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Career Opportunities

This lesson is a part of an audio course Your Career in Computer Graphics by Eric Carlsen

In the last lesson, we looked at the value of networking and how to take advantage of networking opportunities. Now, we're going to talk about the many exciting career opportunities for someone working in computer graphics.

We're going to explore these in no particular order, and keep in mind there are many careers we won't get to. But this list should help to get your gears turning and illustrate just how far-reaching computer graphics fields are.

Marketing and Advertising

Roles here could include making animations and designing graphics to promote a company, whether through TV ads, social media campaigns, posters, or any other forms. Web design can also play in. Creating a website that uses a company's branding and style guidelines, such as logos and typeface, to sell the company's services or products in a simple and consistent manner.

Movies and TV

Computer graphics can take many forms in movies and TV, ranging from visual effects sequences to title sequences and lower thirds to full feature-length animations. Disciplines can include 2D and 3D animation and motion graphics, graphic design, concept art, digital illustration, and matte painting, storyboarding; visual effects work like camera tracking, compositing, and fluid and particle simulations; and all other areas of the 3D pipeline like modeling and texturing, rigging, lighting and rendering.


These can have a lot of similar roles to what you'd find in a movie or TV show's visual effects sequences. In addition, you'll have a user interface and user experience designers who work on making simple and visually appealing menus and game interfaces. You'll also have plenty of folks working on the software development side, which can have some overlap with computer graphics, but maybe more oriented toward coding and programming.

Architecture & Engineering

From small home renovations to major architectural projects, many companies like starting with a realistic 3D rendering of their project. This can help to sell the project to many people, including investors and those responsible for approving the zoning. Engineering and industrial design can also require 3D work, with a much greater emphasis on making models that can be used to prototype real objects and machines and evaluate things like safety and the cost of materials.

Printing and Publishing

Computer graphics work is an essential part of almost all printing and publishing, making it easy to design and layout all sorts of projects and format them appropriately for a range of printing methods. Types of projects can include books and eBooks, magazines and pamphlets, comics, clothing design, event posters, billboard advertisements, store signage, and much more.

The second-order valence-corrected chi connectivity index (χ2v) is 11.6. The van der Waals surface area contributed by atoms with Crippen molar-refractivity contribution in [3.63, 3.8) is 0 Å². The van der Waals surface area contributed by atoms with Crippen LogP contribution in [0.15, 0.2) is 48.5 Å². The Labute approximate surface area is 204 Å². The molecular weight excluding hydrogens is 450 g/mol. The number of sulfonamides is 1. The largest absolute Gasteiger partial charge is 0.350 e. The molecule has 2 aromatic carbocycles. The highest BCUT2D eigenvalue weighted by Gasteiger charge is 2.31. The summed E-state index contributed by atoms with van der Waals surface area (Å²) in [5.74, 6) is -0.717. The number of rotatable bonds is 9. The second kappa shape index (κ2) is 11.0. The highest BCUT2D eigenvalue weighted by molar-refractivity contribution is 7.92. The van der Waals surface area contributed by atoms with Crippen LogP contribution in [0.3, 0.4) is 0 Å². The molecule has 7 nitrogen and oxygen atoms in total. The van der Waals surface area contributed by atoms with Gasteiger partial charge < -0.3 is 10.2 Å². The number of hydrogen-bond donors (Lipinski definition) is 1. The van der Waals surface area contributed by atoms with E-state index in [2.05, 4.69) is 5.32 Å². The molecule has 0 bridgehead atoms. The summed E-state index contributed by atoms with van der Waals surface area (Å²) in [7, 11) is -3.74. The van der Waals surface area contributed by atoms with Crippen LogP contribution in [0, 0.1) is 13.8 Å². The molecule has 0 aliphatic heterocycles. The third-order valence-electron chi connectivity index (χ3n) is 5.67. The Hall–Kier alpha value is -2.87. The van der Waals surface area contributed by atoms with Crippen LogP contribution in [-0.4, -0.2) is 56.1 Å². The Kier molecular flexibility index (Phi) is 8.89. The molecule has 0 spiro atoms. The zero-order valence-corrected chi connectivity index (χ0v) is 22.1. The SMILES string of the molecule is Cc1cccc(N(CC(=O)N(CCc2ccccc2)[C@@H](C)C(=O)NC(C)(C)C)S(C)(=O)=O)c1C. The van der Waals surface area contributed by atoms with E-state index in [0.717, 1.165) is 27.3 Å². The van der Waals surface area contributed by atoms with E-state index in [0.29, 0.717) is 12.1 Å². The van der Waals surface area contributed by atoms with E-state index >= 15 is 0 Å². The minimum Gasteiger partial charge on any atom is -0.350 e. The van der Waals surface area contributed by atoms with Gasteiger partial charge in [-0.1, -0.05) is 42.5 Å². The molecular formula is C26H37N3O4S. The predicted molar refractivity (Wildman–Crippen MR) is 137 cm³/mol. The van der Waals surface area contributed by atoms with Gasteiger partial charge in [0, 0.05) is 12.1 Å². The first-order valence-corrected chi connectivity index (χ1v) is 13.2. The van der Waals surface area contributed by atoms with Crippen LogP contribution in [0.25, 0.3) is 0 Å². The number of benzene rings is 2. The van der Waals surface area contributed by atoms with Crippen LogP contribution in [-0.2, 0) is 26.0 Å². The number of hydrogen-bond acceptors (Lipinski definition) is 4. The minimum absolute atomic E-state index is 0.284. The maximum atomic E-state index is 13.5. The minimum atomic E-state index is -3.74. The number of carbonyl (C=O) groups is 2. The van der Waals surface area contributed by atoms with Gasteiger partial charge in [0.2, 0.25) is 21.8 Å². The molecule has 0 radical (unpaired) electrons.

Sports and News

There is a major motion graphics component to almost all sports and news shows, from player stats to dynamic 3D animations that transition us between segments or to and from commercials. Or the titles that appear on-screen, including lower 3rds. Or think about weather reports and the infamous interactive giant political maps on CNN. Those all incorporate extensive animation and graphic design work.

Museums and Education

This is the field that I primarily work in. A lot of projects incorporate animation to make historical and educational content more exciting and easier to understand, such as animating old photos, documents, and maps or using infographics to convey information. There are also a lot of interactive educational experiences and games in the museum and education spaces, which require extensive graphic and user interface design to bring to life.

Organizational Materials

Within an organization or company, animation and video can be used to create training videos, while graphic design can be used to create branded materials.


A lot of medical training, prototyping, and even designing of implanted devices can require 3D artists to help create accurate models and animations.


You could consider becoming a computer graphics teacher. I personally tutor outside of my regular project work. It keeps things fresh, is a great way for me to stay sharp on the fundamentals, and I think provides valuable practice in reframing techniques and workflows depending on someone's skill level. This, in turn, helps in working with clients who may not understand the technicalities of what you're doing.

Anthony Marquette is an example of a talented computer graphics artist who's done lots of client work but is also passionate about education. He went on to found an art and animation school called Pixels and Polygons, where his focus is now on teaching and training new generations of digital artists.

Passive Income

You can use your talents to create and sell products, which in turn can generate passive income. This can include creating and selling paid courses and tutorials, stock images and videos, posters and other printed items, books and eBooks, and much more. While it can take a lot of work to start generating any degree of passive income, even a little can help to offset daily expenses and provide additional financial security.

Your task: If you haven't yet embarked on a career in computer graphics, or are wondering about a career change, consider the examples from this lesson. Think about which industries or work styles might appeal most to you. Know that you're part of a cohort that spans countless industries and that your computer graphics skills will always be in demand.

In the next lesson, we'll discuss financial stability.

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Written by

Eric Carlsen